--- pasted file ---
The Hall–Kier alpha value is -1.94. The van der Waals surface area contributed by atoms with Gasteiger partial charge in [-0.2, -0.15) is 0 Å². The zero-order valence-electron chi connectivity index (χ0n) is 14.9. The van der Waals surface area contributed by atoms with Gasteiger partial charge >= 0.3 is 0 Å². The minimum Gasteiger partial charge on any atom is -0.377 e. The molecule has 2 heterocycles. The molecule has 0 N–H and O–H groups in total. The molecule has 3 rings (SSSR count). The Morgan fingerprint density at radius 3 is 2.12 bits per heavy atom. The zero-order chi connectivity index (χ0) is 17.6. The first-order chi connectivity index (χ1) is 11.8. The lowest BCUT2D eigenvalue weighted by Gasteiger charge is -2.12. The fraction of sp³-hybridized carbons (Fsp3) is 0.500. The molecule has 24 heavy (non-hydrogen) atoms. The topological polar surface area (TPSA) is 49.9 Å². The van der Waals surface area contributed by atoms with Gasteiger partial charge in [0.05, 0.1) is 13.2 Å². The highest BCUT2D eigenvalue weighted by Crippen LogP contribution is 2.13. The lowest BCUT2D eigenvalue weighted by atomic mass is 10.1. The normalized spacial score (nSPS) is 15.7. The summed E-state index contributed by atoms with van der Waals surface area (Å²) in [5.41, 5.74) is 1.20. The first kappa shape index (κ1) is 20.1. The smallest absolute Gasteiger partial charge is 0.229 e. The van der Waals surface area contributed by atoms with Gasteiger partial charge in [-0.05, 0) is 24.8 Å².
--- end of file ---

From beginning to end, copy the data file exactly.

The Hall–Kier alpha value is -1.94. The van der Waals surface area contributed by atoms with Gasteiger partial charge in [-0.2, -0.15) is 0 Å². The zero-order valence-electron chi connectivity index (χ0n) is 14.9. The van der Waals surface area contributed by atoms with Gasteiger partial charge >= 0.3 is 0 Å². The minimum Gasteiger partial charge on any atom is -0.377 e. The molecule has 2 heterocycles. The molecule has 0 N–H and O–H groups in total. The molecule has 3 rings (SSSR count). The Morgan fingerprint density at radius 3 is 2.12 bits per heavy atom. The zero-order chi connectivity index (χ0) is 17.6. The first-order chi connectivity index (χ1) is 11.8. The lowest BCUT2D eigenvalue weighted by Gasteiger charge is -2.12. The fraction of sp³-hybridized carbons (Fsp3) is 0.500. The molecule has 24 heavy (non-hydrogen) atoms. The topological polar surface area (TPSA) is 49.9 Å². The van der Waals surface area contributed by atoms with Gasteiger partial charge in [0.05, 0.1) is 13.2 Å². The highest BCUT2D eigenvalue weighted by Crippen LogP contribution is 2.13. The lowest BCUT2D eigenvalue weighted by atomic mass is 10.1. The normalized spacial score (nSPS) is 15.7. The summed E-state index contributed by atoms with van der Waals surface area (Å²) in [5.41, 5.74) is 1.20. The first kappa shape index (κ1) is 20.1. The smallest absolute Gasteiger partial charge is 0.229 e. The van der Waals surface area contributed by atoms with Gasteiger partial charge in [-0.05, 0) is 24.8 Å².